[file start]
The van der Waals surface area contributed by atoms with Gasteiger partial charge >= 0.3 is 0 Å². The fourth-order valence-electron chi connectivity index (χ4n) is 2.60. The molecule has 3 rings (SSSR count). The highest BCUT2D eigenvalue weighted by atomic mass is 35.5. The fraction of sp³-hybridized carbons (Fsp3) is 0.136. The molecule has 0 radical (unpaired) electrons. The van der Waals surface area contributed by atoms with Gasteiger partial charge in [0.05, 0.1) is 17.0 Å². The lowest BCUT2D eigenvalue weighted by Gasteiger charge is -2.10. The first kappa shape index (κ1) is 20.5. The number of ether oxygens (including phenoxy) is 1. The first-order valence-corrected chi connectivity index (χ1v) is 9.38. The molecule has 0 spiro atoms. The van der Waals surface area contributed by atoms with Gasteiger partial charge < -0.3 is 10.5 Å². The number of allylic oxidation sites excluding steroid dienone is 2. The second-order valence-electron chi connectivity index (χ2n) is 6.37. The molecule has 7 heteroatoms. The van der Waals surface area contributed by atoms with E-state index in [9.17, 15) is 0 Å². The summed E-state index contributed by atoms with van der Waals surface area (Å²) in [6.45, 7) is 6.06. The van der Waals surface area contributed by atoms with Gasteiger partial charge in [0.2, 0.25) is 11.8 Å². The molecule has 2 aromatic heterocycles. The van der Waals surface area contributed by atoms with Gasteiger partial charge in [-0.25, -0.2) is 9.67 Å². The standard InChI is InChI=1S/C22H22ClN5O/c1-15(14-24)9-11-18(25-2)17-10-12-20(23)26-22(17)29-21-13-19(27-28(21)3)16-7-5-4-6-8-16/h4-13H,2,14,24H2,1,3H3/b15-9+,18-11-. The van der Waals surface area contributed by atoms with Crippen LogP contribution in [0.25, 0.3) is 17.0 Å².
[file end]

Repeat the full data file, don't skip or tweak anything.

The van der Waals surface area contributed by atoms with Gasteiger partial charge >= 0.3 is 0 Å². The fourth-order valence-electron chi connectivity index (χ4n) is 2.60. The molecule has 3 rings (SSSR count). The highest BCUT2D eigenvalue weighted by atomic mass is 35.5. The fraction of sp³-hybridized carbons (Fsp3) is 0.136. The molecule has 0 radical (unpaired) electrons. The van der Waals surface area contributed by atoms with Gasteiger partial charge in [0.05, 0.1) is 17.0 Å². The lowest BCUT2D eigenvalue weighted by Gasteiger charge is -2.10. The first kappa shape index (κ1) is 20.5. The number of ether oxygens (including phenoxy) is 1. The first-order valence-corrected chi connectivity index (χ1v) is 9.38. The molecule has 0 spiro atoms. The van der Waals surface area contributed by atoms with Gasteiger partial charge < -0.3 is 10.5 Å². The number of allylic oxidation sites excluding steroid dienone is 2. The second-order valence-electron chi connectivity index (χ2n) is 6.37. The molecule has 7 heteroatoms. The van der Waals surface area contributed by atoms with E-state index in [9.17, 15) is 0 Å². The summed E-state index contributed by atoms with van der Waals surface area (Å²) in [6.45, 7) is 6.06. The van der Waals surface area contributed by atoms with Gasteiger partial charge in [0.2, 0.25) is 11.8 Å². The molecule has 2 aromatic heterocycles. The van der Waals surface area contributed by atoms with Gasteiger partial charge in [-0.25, -0.2) is 9.67 Å². The standard InChI is InChI=1S/C22H22ClN5O/c1-15(14-24)9-11-18(25-2)17-10-12-20(23)26-22(17)29-21-13-19(27-28(21)3)16-7-5-4-6-8-16/h4-13H,2,14,24H2,1,3H3/b15-9+,18-11-. The van der Waals surface area contributed by atoms with Crippen LogP contribution in [0.25, 0.3) is 17.0 Å².